The ragtag insurgency's surprising discipline bears the fingerprints of former Saddam-era Iraqi officers, who were marginalized by the Shia-led government that replaced Saddam and now fight under the black flag. Analysts believe they have offered ISIL pervasive intelligence networks on the ground in Iraq and a level of tactical foresight usually displayed only by conventional armies.

“When you combine the violent dominating rule of Saddam Hussein with the violent rhetoric of Osama bin Laden, you get the chimera of ISIS," said Skinner.

To be sure, the group has made strategic errors, most notably by creeping too close to the Iraqi Kurdish capital of Erbil in August. That offensive was swiftly repelled, but it could’ve subjected the group to even fiercer punishment by U.S. and allied forces. But ISIL appears to have learned the necessity of tactical restraint; namely, in holding back from a potentially suicidal advance on predominantly Shia Baghdad, where Iraqi forces are strongest and the U.S. and others would commit ground troops if necessary to protect their own personnel.

And its targeting is far from random, analysts say. Kobane, for example, is strategically important as it bridges ISIL’s vast territory abutting the Turkish border. But it also hosts major grain silos — critical to the group’s goal of self-sufficiency in the "caliphate." Other priority targets include Syria and Iraq's oil refineries, so as to bolster ISIL's tiny petro-state.

Still, ISIL has vulnerabilities. For all their hindrances, U.S. airstrikes are nevertheless taking a toll. In order to seize Kobane, ISIL has been forced to come out of hiding and gather in small units more vulnerable to targeting. According to the Pentagon’s Central Command, over 600 fighters have been killed in strikes so far.

Military prowess may also be less important in explaining ISIL’s astonishing rise than the collapse of state authority in Syria and Iraq, and the inertia of the group's regional enemies who are distracted by other objectives. ISIL fighters have been able to foster support among disaffected fellow Sunnis in the vacuum of crumbling Syrian and Iraqi states, in large part by securing and starting to administer its territories. But many expect the group's harsh approach to governance will ultimately grate on the populace, turning local militias against them.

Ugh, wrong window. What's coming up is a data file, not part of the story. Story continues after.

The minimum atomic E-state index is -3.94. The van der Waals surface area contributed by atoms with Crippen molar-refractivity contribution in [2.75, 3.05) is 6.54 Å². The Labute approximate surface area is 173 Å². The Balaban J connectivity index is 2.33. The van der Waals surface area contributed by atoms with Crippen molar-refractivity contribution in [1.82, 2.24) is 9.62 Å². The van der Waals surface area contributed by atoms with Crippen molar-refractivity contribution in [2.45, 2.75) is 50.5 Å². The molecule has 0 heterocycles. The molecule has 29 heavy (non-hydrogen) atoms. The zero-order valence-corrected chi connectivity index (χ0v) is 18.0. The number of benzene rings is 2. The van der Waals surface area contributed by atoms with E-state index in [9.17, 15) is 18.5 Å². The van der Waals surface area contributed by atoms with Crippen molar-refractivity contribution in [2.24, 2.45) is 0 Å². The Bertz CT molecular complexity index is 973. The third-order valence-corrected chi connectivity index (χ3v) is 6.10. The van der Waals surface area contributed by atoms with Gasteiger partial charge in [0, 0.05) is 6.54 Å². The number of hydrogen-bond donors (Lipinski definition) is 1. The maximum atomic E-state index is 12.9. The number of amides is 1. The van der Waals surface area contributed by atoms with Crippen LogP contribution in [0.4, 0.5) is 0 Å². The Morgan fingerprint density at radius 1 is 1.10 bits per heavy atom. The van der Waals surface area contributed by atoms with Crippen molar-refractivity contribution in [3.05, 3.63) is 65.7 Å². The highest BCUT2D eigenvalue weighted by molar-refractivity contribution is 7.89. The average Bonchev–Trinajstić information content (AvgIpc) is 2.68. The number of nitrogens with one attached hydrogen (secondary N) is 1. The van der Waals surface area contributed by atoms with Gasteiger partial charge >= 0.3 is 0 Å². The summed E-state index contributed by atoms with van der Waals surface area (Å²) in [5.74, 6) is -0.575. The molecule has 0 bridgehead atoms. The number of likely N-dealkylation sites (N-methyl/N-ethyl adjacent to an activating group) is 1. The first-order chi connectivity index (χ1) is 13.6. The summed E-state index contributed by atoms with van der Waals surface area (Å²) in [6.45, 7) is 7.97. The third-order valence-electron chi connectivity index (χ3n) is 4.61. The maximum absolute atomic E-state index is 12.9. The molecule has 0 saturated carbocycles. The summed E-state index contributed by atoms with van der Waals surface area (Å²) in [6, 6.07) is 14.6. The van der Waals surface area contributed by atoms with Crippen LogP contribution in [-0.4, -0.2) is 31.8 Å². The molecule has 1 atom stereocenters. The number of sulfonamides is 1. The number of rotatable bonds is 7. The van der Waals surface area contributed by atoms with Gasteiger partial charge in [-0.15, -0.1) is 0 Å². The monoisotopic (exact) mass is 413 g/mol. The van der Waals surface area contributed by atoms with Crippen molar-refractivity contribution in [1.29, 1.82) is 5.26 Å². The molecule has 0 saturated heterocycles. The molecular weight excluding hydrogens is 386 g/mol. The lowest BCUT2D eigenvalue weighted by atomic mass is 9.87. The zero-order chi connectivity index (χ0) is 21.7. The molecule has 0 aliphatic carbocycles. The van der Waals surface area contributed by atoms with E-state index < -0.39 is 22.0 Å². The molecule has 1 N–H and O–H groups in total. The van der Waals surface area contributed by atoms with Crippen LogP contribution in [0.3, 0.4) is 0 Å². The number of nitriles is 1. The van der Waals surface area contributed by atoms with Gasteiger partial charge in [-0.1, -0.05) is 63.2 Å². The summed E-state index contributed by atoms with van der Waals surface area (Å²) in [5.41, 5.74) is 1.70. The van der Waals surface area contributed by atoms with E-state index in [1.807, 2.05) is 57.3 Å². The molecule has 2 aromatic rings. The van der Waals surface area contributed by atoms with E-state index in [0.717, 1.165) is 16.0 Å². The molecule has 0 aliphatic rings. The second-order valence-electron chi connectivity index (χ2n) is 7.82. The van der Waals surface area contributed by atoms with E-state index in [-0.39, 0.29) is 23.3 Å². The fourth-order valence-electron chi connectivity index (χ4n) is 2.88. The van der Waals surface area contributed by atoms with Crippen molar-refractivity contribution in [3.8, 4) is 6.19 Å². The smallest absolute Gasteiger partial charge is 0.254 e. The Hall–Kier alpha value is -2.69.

Building its fighting force, which Soufan puts at up to 30,000, has also hinged on recruiting a new generation of radicalized young men across the globe by seizing land and restoring the sought-after caliphate — something Al-Qaeda never did. But if airstrikes and emboldened allied ground forces can disrupt the group’s momentum, that might also stem the flow of recruits.

The Soufan report further suggested that killing ISIL’s small cadre of skilled military tacticians, such as al-Shishani, could seriously hamstring the group's advances. Most of their foot soldiers are amateurs – radicalized volunteers from abroad or forced conscripts from conquered towns and villages – and their loyalty is often pegged to the religious and ideological legitimacy of the group's leaders.

A pivotal showdown is playing out in Kobane, where ISIL's psychological advantage could be at stake if the Kurds are able to hold out. Even then, analysts warn a hard-bitten, ideologically driven insurgency like ISIL will not be easily discouraged.

“Once they decide they’ve had enough in Kobane, they’ll melt away,” said Skinner. “And then they’re just as dangerous.”